County focuses on delivering services, 'one-stop shopping' approach for citizens
Changes in the way Hubbard County delivers service to taxpayers was the focus of a three-pronged discussion Wednesday at the county board meeting.
It began with a request by Dep. Auditor Sandy Rittgers to insert an informational pamphlet into tax statements that will be mailed out next month.
At a cost of $500-600, commissioners debated if that was the best way to disseminate information since the Minnesota Legislature made sweeping changes to property tax laws this summer.
Rittgers reasoned the information might help taxpayers understand the new Market Value Exclusion system, which replaces the old Homestead Credits and will result in tax hikes for most property owners.
Otherwise angry taxpayers could take their frustration out on the county when the tax statements are mailed out.
"I'd rather take the beating than take the $500 from a department scrounging to get by," commissioner Lyle Robinson said. "If we spend the $500 we have to take it from someplace else."
Tight budget constraints on county departments mean no un-budgeted expenditures will go unscrutinized. The information sheets were not budgeted as an expense.
"I have mixed feelings as to whether we should include it or not," Assessor Bob Hansen said. "I think we're going to have to spend a lot of time on the phone explaining it."
And that prompted a discussion of the role of government employees.
"Maybe it's a good thing they call and ask," Robinson said of taxpayer questions.
But many uncertainties still exist as to the impact the new law will have on property taxpayers, depending on the taxing authorities they contribute to, numerous other exclusions and other factors.
"We can't tell people your taxes are gonna go up X number of dollars because of this," commissioner Cal Johannsen worried.
Ultimately the board, on commissioner Dick Devine's motion, voted 4-1 to approve the enclosures.
"It could save us $500 of time" explaining it, he reasoned.
"The more information we get to them the better," board chair Greg Larson agreed.
The board also debated whether to allow Rittgers and staff to incur overtime.
Auditor/Treasurer Pam Heeren is serving a 20-workday suspension, which is spread over 30 days, for a personnel matter.
Rittgers said the office has numerous deadlines to meet and with a key employee gone, "certain things are going to take time."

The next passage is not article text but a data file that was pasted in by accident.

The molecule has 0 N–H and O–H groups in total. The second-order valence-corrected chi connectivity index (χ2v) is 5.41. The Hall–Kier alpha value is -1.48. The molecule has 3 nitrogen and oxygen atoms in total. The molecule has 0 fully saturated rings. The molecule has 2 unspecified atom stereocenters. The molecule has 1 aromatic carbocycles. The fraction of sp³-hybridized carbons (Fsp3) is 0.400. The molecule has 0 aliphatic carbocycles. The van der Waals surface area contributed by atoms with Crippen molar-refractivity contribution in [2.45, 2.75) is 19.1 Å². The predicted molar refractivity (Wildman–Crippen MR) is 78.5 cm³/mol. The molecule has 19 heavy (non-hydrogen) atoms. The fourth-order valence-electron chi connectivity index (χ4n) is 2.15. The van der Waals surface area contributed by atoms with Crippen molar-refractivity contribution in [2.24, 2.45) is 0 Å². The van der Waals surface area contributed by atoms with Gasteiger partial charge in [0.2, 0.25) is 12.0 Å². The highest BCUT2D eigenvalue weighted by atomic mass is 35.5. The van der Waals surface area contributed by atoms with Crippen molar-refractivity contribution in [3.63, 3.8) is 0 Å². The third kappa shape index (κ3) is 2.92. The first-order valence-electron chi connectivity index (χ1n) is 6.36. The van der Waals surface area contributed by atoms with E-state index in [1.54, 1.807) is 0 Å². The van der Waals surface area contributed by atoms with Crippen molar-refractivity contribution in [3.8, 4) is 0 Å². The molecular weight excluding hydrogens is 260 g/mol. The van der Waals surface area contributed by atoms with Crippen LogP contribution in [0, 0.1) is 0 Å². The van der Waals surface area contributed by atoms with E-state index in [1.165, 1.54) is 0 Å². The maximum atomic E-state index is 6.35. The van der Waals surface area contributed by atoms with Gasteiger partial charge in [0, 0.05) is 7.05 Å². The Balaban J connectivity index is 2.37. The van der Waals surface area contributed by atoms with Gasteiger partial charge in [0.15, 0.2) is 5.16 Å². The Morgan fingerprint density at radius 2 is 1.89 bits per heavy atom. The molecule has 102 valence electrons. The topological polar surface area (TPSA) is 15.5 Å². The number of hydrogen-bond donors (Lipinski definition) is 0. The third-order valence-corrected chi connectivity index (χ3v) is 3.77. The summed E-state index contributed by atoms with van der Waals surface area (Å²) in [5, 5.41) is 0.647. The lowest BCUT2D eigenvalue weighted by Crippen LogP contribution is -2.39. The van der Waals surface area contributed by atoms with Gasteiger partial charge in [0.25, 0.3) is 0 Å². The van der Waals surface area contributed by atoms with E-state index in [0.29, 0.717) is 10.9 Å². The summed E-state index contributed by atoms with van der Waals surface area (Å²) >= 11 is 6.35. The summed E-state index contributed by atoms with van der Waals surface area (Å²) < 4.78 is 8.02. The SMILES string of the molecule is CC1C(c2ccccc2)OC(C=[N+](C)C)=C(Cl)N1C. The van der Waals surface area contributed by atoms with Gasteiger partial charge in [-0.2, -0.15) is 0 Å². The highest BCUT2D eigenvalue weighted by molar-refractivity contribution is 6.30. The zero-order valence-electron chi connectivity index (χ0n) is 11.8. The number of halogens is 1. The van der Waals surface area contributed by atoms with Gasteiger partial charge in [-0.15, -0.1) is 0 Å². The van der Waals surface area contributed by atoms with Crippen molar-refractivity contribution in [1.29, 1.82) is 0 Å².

Commissioners grudgingly approved her request, but warned her to get the work done without overtime. It is tax collection time, the offices are converting to new software, there are new staffers in the Treasurer's office and Rittgers said meeting all the necessary deadlines without incurring overtime could be a tall order.
Commissioners have long been concerned about practices in the Auditor/Treasurer's office that may violate labor laws.
"If an employee comes in 15 minutes early then have them leave 15 minutes early," Robinson instructed Rittgers. "We have to change the mindset that we have to work overtime if one person is gone."
That prompted a discussion of realigning key services to a "one-stop shopping" service where people could pay their taxes, record a deed or get a passport all at the same counter.
The state stopped allowing county offices that handle issuance of certain records to also issue passports because of the potential for identity fraud.
"It's a crime to have to leave this county to get a passport," Robinson noted.
Coordinator Debbie Thompson said some counties are going to a "government services counter" approach that would streamline operations and make it simpler for citizens to do business by sharing personnel.
The county has been re-thinking personnel for a couple years as space needs for all the employees grow and change.
Having a main floor supervisor that would evaluate all service employees would eliminate the need for separate department heads, which could then concentrate on their area of expertise and not management, the board suggested.
"Each department has to have some growth potential if the economy turns around," Robinson said.
Devine said it made sense to "have a person on the first floor to oversee traffic and move people around where they're needed."
That could entail rewriting job descriptions and cross-training.
The board had tentative plans to move the overcrowded Social Services Department above the jail at the Law Enforcement Center, but there was no plan on how to use the space that department vacates in the courthouse.
The board will hold a work session next Thursday, Oct. 13, at 1 p.m. to discuss its options.